Natural user interfaces are not natural

In 3D interaction applications like Kinect xbox 360, the core technique lies in gestural recognition and interfacing. Gestural interfaces are not new. It has been part of the interfaces scene for some years. Gestural control sounds natural, as stated by Kinect from Microsoft, when play games you just have to move your body and the system will respond to you.

However in fact, most gestures are neither natural nor easy to learn. When develop a gesture, normally the developer has to ask many people to do experiments and at last define the tolerance or boundaries and then design further. While the hard thing is that  gestures are individual and also cultural dependent. For example, when westerners travel to India, they have trouble in interpreting the Indian headshake, which appears to be a diagonal blend while in west people shake vertical for yes and horizontal for no. Moreover, research shows children from America and from Britain have different throw gestures too, because the different typical sports in both countries: American football and British soccer.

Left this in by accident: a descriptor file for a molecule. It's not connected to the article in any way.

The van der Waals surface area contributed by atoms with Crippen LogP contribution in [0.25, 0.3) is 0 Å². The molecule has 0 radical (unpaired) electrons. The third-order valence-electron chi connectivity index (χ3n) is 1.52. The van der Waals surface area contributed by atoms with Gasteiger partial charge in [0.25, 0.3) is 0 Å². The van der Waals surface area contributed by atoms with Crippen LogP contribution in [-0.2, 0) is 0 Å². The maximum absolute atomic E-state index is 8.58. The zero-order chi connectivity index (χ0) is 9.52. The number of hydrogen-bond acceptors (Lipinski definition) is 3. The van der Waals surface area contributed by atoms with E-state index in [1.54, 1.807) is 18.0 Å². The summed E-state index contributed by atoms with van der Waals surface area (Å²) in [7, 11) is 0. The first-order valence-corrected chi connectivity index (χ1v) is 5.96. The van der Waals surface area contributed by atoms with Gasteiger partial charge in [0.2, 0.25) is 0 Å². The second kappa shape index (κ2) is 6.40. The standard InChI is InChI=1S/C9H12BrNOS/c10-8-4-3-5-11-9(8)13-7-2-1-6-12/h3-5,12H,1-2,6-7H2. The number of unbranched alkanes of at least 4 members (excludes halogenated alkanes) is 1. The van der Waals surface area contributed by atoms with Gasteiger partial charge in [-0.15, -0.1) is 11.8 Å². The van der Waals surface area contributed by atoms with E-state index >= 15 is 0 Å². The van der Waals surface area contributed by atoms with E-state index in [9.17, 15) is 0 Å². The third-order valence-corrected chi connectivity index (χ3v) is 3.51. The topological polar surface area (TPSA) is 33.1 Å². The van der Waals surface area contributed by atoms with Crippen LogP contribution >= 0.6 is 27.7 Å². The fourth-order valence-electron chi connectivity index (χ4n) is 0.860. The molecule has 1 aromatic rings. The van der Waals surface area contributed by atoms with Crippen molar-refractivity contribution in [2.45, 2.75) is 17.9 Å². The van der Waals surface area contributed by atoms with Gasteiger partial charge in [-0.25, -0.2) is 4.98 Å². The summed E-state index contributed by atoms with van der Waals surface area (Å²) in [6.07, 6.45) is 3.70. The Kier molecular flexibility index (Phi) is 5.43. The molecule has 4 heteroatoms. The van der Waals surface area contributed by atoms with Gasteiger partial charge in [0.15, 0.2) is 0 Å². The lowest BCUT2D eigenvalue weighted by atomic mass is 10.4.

Figure 1 American throw football

 

Figure 2 British throw soccer

And a lot of interesting gestures from different countries can be found here:

http://www.youtube.com/watch?v=BM9Iu4OQXAw&feature=player_embedded

As a result, if develop a game using gestural interface, some users have to “learn” gestures, which appears to be absolute unnatural.

 

Source: Natural User Interfaces Are not Natural  by Donald A.Norman

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One Response to Natural user interfaces are not natural

  1. So you need one specific characteristic for a moving that the computer can read. Is it not possible for more characteristics means for the same moving? Like you said for example the throwing of a ball.
    Or example for a video game is it possible to change the characteristic for each country. So everyone can still practise his own learned gestures.

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